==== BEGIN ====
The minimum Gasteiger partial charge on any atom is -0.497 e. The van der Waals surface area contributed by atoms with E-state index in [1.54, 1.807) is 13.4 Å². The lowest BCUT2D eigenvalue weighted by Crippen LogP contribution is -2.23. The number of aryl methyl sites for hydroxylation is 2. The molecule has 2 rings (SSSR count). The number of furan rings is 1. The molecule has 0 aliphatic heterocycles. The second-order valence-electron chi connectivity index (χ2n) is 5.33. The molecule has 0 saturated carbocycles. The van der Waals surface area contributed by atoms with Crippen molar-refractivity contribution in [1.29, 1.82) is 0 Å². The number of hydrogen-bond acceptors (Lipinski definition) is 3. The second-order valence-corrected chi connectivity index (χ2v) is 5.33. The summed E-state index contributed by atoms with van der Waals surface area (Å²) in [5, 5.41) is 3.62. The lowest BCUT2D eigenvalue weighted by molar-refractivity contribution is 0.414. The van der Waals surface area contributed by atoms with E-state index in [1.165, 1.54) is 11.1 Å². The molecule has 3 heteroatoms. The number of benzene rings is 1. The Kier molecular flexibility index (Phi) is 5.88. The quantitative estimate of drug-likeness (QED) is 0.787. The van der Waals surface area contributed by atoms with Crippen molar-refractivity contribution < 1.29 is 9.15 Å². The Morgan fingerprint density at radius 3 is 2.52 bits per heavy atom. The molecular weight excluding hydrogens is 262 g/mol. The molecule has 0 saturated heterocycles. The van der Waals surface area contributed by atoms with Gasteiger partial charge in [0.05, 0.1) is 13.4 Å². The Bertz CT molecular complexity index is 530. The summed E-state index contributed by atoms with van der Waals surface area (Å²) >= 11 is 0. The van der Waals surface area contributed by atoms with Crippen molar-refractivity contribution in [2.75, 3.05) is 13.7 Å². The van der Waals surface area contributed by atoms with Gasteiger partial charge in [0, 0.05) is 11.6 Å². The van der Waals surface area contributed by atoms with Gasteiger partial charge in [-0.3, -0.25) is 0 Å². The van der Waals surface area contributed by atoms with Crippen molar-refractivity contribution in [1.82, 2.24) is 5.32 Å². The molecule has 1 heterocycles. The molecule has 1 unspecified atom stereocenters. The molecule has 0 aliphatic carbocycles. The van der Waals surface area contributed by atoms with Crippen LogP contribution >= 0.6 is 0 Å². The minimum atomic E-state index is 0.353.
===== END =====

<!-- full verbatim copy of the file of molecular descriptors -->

The minimum Gasteiger partial charge on any atom is -0.497 e. The van der Waals surface area contributed by atoms with E-state index in [1.54, 1.807) is 13.4 Å². The lowest BCUT2D eigenvalue weighted by Crippen LogP contribution is -2.23. The number of aryl methyl sites for hydroxylation is 2. The molecule has 2 rings (SSSR count). The number of furan rings is 1. The molecule has 0 aliphatic heterocycles. The second-order valence-electron chi connectivity index (χ2n) is 5.33. The molecule has 0 saturated carbocycles. The van der Waals surface area contributed by atoms with Crippen molar-refractivity contribution in [1.29, 1.82) is 0 Å². The number of hydrogen-bond acceptors (Lipinski definition) is 3. The second-order valence-corrected chi connectivity index (χ2v) is 5.33. The summed E-state index contributed by atoms with van der Waals surface area (Å²) in [5, 5.41) is 3.62. The lowest BCUT2D eigenvalue weighted by molar-refractivity contribution is 0.414. The van der Waals surface area contributed by atoms with E-state index in [1.165, 1.54) is 11.1 Å². The molecule has 3 heteroatoms. The number of benzene rings is 1. The Kier molecular flexibility index (Phi) is 5.88. The quantitative estimate of drug-likeness (QED) is 0.787. The van der Waals surface area contributed by atoms with Crippen molar-refractivity contribution < 1.29 is 9.15 Å². The Morgan fingerprint density at radius 3 is 2.52 bits per heavy atom. The molecular weight excluding hydrogens is 262 g/mol. The molecule has 0 saturated heterocycles. The van der Waals surface area contributed by atoms with Gasteiger partial charge in [0.05, 0.1) is 13.4 Å². The Bertz CT molecular complexity index is 530. The summed E-state index contributed by atoms with van der Waals surface area (Å²) >= 11 is 0. The van der Waals surface area contributed by atoms with Crippen molar-refractivity contribution in [2.75, 3.05) is 13.7 Å². The van der Waals surface area contributed by atoms with Gasteiger partial charge in [0, 0.05) is 11.6 Å². The van der Waals surface area contributed by atoms with Gasteiger partial charge in [-0.3, -0.25) is 0 Å². The van der Waals surface area contributed by atoms with Crippen molar-refractivity contribution in [1.82, 2.24) is 5.32 Å². The molecule has 1 heterocycles. The molecule has 1 unspecified atom stereocenters. The molecule has 0 aliphatic carbocycles. The van der Waals surface area contributed by atoms with Crippen LogP contribution >= 0.6 is 0 Å². The minimum atomic E-state index is 0.353.